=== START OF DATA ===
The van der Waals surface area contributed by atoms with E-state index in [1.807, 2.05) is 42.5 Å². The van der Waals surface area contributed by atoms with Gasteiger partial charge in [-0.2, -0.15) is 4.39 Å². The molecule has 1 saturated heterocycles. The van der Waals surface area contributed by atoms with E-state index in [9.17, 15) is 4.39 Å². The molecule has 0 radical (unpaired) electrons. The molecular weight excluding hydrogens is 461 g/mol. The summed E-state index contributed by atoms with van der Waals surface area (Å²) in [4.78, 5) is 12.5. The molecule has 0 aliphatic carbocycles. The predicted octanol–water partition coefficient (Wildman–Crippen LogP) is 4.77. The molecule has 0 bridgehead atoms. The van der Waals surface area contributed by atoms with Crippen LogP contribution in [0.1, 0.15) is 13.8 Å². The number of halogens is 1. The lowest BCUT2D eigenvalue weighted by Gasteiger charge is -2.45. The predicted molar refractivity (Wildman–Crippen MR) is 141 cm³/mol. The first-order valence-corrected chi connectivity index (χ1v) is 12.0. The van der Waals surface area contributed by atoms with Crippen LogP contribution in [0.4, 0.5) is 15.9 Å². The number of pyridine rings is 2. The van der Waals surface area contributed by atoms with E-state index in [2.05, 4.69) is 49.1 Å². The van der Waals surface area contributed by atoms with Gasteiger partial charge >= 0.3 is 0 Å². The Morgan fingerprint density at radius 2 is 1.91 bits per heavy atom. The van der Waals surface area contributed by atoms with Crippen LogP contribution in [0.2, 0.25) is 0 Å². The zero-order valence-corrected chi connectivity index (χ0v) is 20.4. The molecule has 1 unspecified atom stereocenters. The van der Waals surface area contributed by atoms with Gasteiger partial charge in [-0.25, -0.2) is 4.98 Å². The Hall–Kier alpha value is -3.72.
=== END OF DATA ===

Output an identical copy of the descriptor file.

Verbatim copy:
The van der Waals surface area contributed by atoms with E-state index in [1.807, 2.05) is 42.5 Å². The van der Waals surface area contributed by atoms with Gasteiger partial charge in [-0.2, -0.15) is 4.39 Å². The molecule has 1 saturated heterocycles. The van der Waals surface area contributed by atoms with E-state index in [9.17, 15) is 4.39 Å². The molecule has 0 radical (unpaired) electrons. The molecular weight excluding hydrogens is 461 g/mol. The summed E-state index contributed by atoms with van der Waals surface area (Å²) in [4.78, 5) is 12.5. The molecule has 0 aliphatic carbocycles. The predicted octanol–water partition coefficient (Wildman–Crippen LogP) is 4.77. The molecule has 0 bridgehead atoms. The van der Waals surface area contributed by atoms with Crippen LogP contribution in [0.1, 0.15) is 13.8 Å². The number of halogens is 1. The lowest BCUT2D eigenvalue weighted by Gasteiger charge is -2.45. The predicted molar refractivity (Wildman–Crippen MR) is 141 cm³/mol. The first-order valence-corrected chi connectivity index (χ1v) is 12.0. The van der Waals surface area contributed by atoms with Crippen LogP contribution in [0.4, 0.5) is 15.9 Å². The number of pyridine rings is 2. The van der Waals surface area contributed by atoms with E-state index in [2.05, 4.69) is 49.1 Å². The van der Waals surface area contributed by atoms with Gasteiger partial charge >= 0.3 is 0 Å². The Morgan fingerprint density at radius 2 is 1.91 bits per heavy atom. The van der Waals surface area contributed by atoms with Crippen LogP contribution in [0.2, 0.25) is 0 Å². The zero-order valence-corrected chi connectivity index (χ0v) is 20.4. The molecule has 1 unspecified atom stereocenters. The van der Waals surface area contributed by atoms with Gasteiger partial charge in [-0.25, -0.2) is 4.98 Å². The Hall–Kier alpha value is -3.72.